But there are reasons to be cheerful. Difficult as it is being a publisher at the best of times, let alone during an economic downturn, there are worse places to be right now than in sports. It’s basically recession proof. And with the start of the NFL season, not to mention the World Cup soccer tournament in November, there are going to be a lot of ad dollars to contest. Even more so for a business like Minute Media that has form in making ventures like an SSP a success. Indeed, tech is becoming a bigger component of Minute Media’s overall business. More than half of its revenue came from licensing tech in 2020, for example. In other words, this is a tried and tested business model for the business.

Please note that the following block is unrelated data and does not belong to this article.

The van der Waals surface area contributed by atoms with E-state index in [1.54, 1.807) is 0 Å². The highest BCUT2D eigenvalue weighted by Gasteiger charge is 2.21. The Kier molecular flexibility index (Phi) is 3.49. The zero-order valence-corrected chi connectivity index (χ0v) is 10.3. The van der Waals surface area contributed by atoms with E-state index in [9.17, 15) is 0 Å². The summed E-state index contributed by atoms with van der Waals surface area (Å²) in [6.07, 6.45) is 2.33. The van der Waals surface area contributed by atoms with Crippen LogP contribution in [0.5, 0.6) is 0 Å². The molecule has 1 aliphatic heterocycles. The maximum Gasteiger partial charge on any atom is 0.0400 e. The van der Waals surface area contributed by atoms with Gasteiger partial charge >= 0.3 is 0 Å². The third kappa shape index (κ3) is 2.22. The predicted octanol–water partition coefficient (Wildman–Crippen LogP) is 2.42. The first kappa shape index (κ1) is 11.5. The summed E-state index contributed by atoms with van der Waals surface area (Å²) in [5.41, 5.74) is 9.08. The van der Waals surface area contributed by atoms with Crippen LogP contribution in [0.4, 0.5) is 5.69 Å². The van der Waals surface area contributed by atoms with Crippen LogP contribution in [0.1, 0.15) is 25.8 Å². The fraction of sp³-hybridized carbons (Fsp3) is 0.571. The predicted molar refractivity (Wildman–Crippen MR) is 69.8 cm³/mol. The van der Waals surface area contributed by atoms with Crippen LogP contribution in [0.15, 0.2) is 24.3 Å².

That said, there are no plans to go down the licensing route with the SSP — at least not yet.
“We’re going to focus on this project for now,” said Webster. “Maybe it happens somewhere along the line but there would certainly need to be a distinct point of difference for other publishers to do it.”
The reality of running an SSP is that the juice just isn’t worth the squeeze for many publishers. Look at Vox Media, for instance. An SSP only really made sense to that business because it’s a way to sell its own ad format as well as the inventory for a local network of publishers based in the U.S. Most publishers don’t share those same priorities.
“That’s why I believe that it might not be the right strategic choice for tier 1 publishers, which will be much better off joining a local (i.e. representing the top publishers in a given country) dedicated alliance like Ozone, TRUSTX, etc., where they will have direct control over technology and access to environment, and act accordingly,” said Alessandro De Zanche, founder of media consultancy ADZ Strategies.